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Fraternities: the Pros and Cons of Going Greek

It’s graduation season, and that means, among all the other things you may be worrying or wondering about in sending your son off to college as a Freshman, is whether he should join a fraternity or not.

Despite what you may think, there is more to fraternity and the “Greek Lifestyle” on campus than beer guzzling parties. There are many myths about fraternities. Recent depictions in pop culture and some very real news stories about unpleasant hazing incidents and allegations of sexual misconduct have only gone on to tarnish the reputations of fraternal life.

Often, fraternities are literally thought of as “Old School” and the exclusive providence of the wealthy and privileged. The truth is, fraternities may not be for everyone, but Greek Life on campus can offer many advantages. Each student and his parents deserve the right to make an informed decision about joining a fraternity. A college fraternity encourages its members to commit to something beyond themselves. For a young man that is just finding his place in the world, a fraternity can represent a commitment to people, to the campus, and to the community at large.

History of College Fraternities

Fraternities are a uniquely American institution. Other social organizations similar to fraternities exist on other campuses worldwide. However, the traditional “Greek System” is as unique as the American Revolution. In fact, the Greek Letter Fraternal Organization traces its roots to right around the same time as the Revolutionary War.

John Heath founded the first official Greek Letter Fraternity, Phi Beta Kappa in1776 on the campus of William and Mary College. All modern Greek Letter Fraternal Organizations can trace their roots to Phi Beta Kappa. The college campus of the time was a place of strictly scholarly pursuit. Students of the day studied the classics. There was no idea of “elective” courses as there is today. It was all work and very little time for play. But students are students, and the need for social interaction was as real then as it is now.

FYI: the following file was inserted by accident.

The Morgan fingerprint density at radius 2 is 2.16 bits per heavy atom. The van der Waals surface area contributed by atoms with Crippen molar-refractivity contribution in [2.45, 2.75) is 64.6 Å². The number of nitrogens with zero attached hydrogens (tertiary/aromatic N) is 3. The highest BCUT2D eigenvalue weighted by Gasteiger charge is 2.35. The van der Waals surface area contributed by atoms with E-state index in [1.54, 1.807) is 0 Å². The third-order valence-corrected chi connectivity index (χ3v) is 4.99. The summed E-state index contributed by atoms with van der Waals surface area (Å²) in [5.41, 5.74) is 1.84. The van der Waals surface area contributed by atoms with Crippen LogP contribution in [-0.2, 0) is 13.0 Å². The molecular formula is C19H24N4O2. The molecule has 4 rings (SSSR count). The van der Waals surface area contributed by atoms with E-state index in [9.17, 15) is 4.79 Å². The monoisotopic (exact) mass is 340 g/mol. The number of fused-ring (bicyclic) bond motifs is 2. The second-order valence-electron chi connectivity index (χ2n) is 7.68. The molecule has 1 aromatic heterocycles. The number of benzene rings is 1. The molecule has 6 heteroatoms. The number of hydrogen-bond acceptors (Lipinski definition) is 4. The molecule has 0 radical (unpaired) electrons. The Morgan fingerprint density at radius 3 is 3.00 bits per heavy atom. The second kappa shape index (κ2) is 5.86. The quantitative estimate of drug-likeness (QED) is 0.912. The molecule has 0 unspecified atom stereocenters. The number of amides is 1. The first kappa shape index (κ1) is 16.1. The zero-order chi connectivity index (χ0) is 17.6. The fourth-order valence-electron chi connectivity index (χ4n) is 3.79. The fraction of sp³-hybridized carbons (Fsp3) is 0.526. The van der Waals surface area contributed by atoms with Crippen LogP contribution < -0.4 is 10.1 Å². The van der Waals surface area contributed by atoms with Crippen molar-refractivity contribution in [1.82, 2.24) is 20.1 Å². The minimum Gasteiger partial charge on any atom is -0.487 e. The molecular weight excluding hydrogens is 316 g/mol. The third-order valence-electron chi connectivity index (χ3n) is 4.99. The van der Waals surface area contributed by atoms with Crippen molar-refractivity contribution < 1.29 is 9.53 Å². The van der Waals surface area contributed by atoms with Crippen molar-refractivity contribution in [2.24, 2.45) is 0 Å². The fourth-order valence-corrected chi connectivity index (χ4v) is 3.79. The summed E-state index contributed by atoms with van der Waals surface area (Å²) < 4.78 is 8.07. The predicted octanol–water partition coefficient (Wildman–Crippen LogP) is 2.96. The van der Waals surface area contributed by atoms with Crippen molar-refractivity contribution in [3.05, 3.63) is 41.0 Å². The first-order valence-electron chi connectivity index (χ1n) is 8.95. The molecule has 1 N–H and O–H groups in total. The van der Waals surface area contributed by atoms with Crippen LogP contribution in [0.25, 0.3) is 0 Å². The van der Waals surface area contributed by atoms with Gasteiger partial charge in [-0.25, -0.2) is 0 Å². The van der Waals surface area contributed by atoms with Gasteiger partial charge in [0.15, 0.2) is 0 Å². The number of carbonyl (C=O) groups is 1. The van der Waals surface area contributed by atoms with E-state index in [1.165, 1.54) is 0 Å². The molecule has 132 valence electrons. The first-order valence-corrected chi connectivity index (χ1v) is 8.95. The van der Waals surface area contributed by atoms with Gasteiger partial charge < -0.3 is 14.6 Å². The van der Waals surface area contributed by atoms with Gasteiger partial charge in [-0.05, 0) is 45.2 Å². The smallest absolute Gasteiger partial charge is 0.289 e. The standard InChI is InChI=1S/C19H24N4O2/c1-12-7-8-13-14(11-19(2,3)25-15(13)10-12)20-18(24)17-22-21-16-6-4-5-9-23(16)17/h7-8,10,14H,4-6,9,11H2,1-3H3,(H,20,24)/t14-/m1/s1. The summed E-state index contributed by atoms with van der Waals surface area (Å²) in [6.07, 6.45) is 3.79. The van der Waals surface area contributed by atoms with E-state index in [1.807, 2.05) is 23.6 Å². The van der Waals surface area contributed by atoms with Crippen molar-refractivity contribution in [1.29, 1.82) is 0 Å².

Of course, only men attended universities at that time. These men formed groups or debating societies to discuss the classic philosophers of the Greeks and Romans. However, debating the pressing issues of the day, such as freedom and oppressive taxation were frowned upon in universities that were supported by the crown. John Heath formed Phi Beta Kappa after being rejected by one of those other societies. His group often met in secrecy to discuss the issues of the times and other intellectual pursuits, and thus the badges, Mottos, and secret handshakes often associated with fraternities were born.  So the elite or the establishment did not form the very first fraternity. Indeed quite the opposite was true – the members were the rebels of their day.

Fraternity Myths and Misconceptions

Today many misconceptions about fraternities still exist. In part, this is due to their own secrecy. More often, however, it is because of myths fostered in popular culture. Movies such as “Animal House” and “Revenge of the Nerds” have done very little to present the truth about fraternities and the benefits of fraternal life. Such films rarely mention the fact that fraternal members account for 85% of Fortune 500 executives, and nearly half of all United States Presidents. Obviously, joining a fraternity can have some advantage in a student’s post-college career.

“Frat Boys Are Just a Bunch of Drunks”

Underage drinking and hazing are probably the areas for which fraternities have taken the most heat. To say that both issues have never been a problem would be misguided. However, thankfully, that is seriously changing on a national level. Today most chapters of major fraternal organizations are adopting a strict “No Hazing Policy,” and a “Zero Tolerance” for underage drinking by their members on campus. For example, Sigma Phi Epsilon, one of the nation’s largest fraternities has made a concerted effort to return to the roots of an organization founded on chivalry and gentlemanly conduct.